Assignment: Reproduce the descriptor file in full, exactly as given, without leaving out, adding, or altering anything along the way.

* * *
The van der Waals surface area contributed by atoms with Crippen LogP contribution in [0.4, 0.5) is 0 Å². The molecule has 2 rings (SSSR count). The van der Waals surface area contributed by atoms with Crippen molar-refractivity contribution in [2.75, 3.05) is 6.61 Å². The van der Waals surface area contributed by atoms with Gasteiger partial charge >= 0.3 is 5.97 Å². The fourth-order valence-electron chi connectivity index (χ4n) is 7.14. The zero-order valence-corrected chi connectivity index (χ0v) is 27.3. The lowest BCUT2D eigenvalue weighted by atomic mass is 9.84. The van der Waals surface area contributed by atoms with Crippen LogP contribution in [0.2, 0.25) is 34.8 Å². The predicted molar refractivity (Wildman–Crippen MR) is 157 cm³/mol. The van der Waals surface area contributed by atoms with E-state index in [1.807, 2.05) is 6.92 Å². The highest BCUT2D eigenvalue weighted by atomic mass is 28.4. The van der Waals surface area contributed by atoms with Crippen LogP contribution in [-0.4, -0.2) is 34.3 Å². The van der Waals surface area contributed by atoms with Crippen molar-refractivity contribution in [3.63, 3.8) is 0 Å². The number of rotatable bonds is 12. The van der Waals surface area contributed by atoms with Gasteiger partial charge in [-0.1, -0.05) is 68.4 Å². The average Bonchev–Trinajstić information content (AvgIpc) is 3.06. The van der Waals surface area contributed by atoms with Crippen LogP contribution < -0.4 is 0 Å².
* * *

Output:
The van der Waals surface area contributed by atoms with Crippen LogP contribution in [0.4, 0.5) is 0 Å². The molecule has 2 rings (SSSR count). The van der Waals surface area contributed by atoms with Crippen molar-refractivity contribution in [2.75, 3.05) is 6.61 Å². The van der Waals surface area contributed by atoms with Gasteiger partial charge >= 0.3 is 5.97 Å². The fourth-order valence-electron chi connectivity index (χ4n) is 7.14. The zero-order valence-corrected chi connectivity index (χ0v) is 27.3. The lowest BCUT2D eigenvalue weighted by atomic mass is 9.84. The van der Waals surface area contributed by atoms with Crippen LogP contribution in [0.2, 0.25) is 34.8 Å². The predicted molar refractivity (Wildman–Crippen MR) is 157 cm³/mol. The van der Waals surface area contributed by atoms with E-state index in [1.807, 2.05) is 6.92 Å². The highest BCUT2D eigenvalue weighted by atomic mass is 28.4. The van der Waals surface area contributed by atoms with Crippen LogP contribution in [-0.4, -0.2) is 34.3 Å². The van der Waals surface area contributed by atoms with Crippen molar-refractivity contribution in [3.63, 3.8) is 0 Å². The number of rotatable bonds is 12. The van der Waals surface area contributed by atoms with Gasteiger partial charge in [-0.1, -0.05) is 68.4 Å². The average Bonchev–Trinajstić information content (AvgIpc) is 3.06. The van der Waals surface area contributed by atoms with Crippen LogP contribution < -0.4 is 0 Å².